When it comes to consumer-facing Web 2.0 applications, community initiatives and requirements are evolving quickly, including an increased business focus on broader community participation from both internal and external audiences, according to a report on enterprise social media from Awareness Inc.
The report, entitled 'Trends and Best Practices in Adopting Web 2.0 in 2008', details the results of a survey of 160 business professionals about their organisations' adoption of social media and Web 2.0 technologies.
The survey uncovered several interesting developments in the corporate adoption of social media over the past year, including that:
- Many employers are now starting to allow social media participation more freely within their organisations, with this group having grown to 69% in 2008, up from only 37% in 2007;
- Employers are also discovering the benefits of using social media. Nearly two-thirds (63%) are using social media to build and promote their brand, while 61% are using it to improve communication and collaboration, and 58% are using it to increase consumer engagement;
- Three-quarters (75%) of company employees are already using social networking sites such as Facebook, MySpace or LinkedIn for business purposes;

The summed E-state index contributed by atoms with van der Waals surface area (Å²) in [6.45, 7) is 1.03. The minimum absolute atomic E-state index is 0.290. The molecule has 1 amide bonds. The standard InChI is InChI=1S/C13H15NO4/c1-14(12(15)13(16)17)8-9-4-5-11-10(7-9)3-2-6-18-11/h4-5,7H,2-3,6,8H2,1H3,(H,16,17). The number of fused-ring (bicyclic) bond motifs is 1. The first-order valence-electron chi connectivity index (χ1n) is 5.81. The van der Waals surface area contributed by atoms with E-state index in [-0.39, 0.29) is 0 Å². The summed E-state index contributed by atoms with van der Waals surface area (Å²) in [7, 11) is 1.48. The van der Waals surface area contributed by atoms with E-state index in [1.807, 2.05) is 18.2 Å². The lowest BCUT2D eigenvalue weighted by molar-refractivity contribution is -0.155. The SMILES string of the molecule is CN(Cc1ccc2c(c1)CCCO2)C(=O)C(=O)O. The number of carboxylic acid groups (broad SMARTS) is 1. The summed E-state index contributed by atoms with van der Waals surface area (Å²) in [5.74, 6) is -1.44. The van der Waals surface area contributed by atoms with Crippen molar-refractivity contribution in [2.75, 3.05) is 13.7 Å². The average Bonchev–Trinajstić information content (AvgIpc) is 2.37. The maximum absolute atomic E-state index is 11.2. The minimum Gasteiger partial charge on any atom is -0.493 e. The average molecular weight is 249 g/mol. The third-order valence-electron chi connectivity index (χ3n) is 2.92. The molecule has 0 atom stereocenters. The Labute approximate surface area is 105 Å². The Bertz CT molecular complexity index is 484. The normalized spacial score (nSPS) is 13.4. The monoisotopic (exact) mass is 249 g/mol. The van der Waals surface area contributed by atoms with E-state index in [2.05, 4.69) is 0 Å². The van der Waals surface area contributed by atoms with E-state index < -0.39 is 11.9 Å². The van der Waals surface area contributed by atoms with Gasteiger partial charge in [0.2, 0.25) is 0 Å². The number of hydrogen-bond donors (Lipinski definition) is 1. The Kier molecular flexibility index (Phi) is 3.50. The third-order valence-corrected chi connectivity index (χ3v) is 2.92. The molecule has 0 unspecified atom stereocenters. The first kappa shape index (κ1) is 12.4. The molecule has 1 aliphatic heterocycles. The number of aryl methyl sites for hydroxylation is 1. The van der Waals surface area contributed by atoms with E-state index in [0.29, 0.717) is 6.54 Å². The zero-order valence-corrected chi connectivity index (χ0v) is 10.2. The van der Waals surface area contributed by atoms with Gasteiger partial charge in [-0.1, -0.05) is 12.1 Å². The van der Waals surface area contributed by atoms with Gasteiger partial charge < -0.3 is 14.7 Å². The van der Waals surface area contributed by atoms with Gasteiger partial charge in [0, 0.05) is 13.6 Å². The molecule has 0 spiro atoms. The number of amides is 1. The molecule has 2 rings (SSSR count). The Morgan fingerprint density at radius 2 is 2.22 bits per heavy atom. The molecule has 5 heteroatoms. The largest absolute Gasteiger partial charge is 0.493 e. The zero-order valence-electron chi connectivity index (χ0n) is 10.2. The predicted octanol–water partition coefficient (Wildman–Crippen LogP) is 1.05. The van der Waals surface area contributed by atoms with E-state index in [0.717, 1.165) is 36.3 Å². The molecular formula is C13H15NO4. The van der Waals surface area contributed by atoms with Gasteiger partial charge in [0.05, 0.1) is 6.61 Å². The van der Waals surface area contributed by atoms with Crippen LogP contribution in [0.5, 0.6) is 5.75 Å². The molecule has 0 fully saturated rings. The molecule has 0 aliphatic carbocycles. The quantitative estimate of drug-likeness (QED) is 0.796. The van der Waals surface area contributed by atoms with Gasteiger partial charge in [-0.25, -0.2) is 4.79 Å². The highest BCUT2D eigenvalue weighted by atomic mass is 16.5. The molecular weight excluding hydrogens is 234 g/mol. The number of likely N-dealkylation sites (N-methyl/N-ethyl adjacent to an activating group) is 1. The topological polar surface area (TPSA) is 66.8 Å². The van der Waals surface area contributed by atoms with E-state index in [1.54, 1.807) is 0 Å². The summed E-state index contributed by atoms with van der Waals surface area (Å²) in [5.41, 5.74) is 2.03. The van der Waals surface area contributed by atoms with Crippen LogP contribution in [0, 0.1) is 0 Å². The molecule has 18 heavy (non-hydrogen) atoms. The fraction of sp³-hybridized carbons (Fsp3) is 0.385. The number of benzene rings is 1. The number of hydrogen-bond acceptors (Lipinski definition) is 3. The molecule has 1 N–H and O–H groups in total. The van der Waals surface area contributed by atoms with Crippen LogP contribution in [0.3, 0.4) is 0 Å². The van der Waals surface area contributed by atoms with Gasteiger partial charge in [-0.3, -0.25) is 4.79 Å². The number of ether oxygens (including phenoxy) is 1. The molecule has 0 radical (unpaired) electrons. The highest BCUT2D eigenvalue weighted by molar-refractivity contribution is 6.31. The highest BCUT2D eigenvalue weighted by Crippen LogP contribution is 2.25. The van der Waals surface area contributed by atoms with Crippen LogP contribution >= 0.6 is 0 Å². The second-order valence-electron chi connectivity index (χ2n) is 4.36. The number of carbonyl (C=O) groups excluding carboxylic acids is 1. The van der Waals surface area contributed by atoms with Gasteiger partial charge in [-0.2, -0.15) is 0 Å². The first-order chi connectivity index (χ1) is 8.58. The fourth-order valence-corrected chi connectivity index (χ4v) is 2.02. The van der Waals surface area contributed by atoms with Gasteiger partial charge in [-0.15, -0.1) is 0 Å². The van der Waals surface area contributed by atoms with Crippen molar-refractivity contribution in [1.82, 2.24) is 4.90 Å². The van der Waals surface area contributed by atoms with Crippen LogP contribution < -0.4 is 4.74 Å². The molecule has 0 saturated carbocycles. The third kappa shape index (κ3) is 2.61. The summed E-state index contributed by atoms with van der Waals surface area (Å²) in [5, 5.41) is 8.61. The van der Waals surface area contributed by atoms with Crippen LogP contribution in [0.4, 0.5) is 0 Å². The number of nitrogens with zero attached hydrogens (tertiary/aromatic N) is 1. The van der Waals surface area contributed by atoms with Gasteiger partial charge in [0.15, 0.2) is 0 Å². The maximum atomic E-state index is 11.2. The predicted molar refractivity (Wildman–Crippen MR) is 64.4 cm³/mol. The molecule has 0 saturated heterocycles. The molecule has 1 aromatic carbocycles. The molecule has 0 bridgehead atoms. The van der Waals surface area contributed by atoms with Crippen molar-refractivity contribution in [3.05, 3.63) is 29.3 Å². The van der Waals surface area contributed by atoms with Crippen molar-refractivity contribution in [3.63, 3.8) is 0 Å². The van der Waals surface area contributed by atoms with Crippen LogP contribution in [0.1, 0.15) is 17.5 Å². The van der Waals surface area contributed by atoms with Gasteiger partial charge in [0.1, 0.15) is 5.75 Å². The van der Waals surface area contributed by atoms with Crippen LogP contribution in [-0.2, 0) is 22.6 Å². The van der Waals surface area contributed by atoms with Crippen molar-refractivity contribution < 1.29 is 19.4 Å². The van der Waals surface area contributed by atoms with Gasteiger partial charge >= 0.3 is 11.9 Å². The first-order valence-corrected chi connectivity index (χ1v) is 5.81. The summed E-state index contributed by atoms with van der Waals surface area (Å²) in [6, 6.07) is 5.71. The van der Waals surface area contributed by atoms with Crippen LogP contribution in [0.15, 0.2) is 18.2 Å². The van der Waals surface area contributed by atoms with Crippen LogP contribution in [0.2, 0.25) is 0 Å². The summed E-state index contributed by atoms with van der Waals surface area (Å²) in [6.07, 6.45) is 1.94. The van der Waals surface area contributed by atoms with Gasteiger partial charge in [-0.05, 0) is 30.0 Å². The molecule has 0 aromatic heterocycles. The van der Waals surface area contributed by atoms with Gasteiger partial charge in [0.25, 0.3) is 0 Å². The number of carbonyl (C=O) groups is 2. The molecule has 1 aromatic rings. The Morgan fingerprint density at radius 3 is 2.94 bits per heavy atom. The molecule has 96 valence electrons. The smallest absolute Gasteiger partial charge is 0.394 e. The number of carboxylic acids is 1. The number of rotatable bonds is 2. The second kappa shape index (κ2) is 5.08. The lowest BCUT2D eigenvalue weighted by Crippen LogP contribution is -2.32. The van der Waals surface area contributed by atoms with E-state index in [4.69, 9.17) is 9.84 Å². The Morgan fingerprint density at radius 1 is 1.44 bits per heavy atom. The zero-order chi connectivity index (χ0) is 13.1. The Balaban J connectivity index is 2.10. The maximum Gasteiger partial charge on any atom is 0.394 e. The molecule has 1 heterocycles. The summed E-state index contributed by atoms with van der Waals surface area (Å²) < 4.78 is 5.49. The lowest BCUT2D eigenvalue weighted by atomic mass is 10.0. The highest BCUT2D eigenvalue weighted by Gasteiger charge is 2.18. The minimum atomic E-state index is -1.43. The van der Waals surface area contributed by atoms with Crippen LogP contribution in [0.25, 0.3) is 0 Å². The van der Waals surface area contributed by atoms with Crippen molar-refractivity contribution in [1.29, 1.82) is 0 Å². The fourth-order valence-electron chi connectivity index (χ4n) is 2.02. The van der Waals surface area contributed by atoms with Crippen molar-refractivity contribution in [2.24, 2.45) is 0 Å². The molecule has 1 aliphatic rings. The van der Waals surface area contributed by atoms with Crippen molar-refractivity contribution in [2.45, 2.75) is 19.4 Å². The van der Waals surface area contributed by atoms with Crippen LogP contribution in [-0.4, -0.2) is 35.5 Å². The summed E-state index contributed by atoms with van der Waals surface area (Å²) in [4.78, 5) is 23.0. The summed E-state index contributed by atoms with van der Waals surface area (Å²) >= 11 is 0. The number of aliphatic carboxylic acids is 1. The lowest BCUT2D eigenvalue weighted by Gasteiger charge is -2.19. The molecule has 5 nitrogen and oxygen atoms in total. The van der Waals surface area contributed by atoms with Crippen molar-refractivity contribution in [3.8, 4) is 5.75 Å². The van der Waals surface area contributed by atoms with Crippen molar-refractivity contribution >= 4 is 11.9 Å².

- External (e.g. customer) communities are increasing, as 27% of respondents said their companies were planning to deploy external communities. Currently, only 13% said that their organisation already operates an external community;
- The use of company-internal communities is on the increase as well, with 6% of organisations already reporting that they have deployed them, while 33% have plans to implement internal social media initiatives in the future.
Special interest groups
In particular, the study noted that online communities directed at specific interests and groups of people tend to allow for more targeted marketing activities. For this reason, some 37% of organisations already have specific areas of focus for their online communities.
"Increasingly employers are realising that social media can offer great value in connecting both with people outside their company, and also internally, enhancing employee communication and collaboration," explained John Bruce, CEO for Awareness."
As the report concluded, the development of best practices for companies to follow is vital. Learning how to encourage participation without forcing it, how to manage communities without clamping down, and discerning which technologies will work best in each case were the main focus points of the report, and these areas are essential to the success of social media deployments.
The report has been made available as a free download from the Awareness web site - click here (free registration required).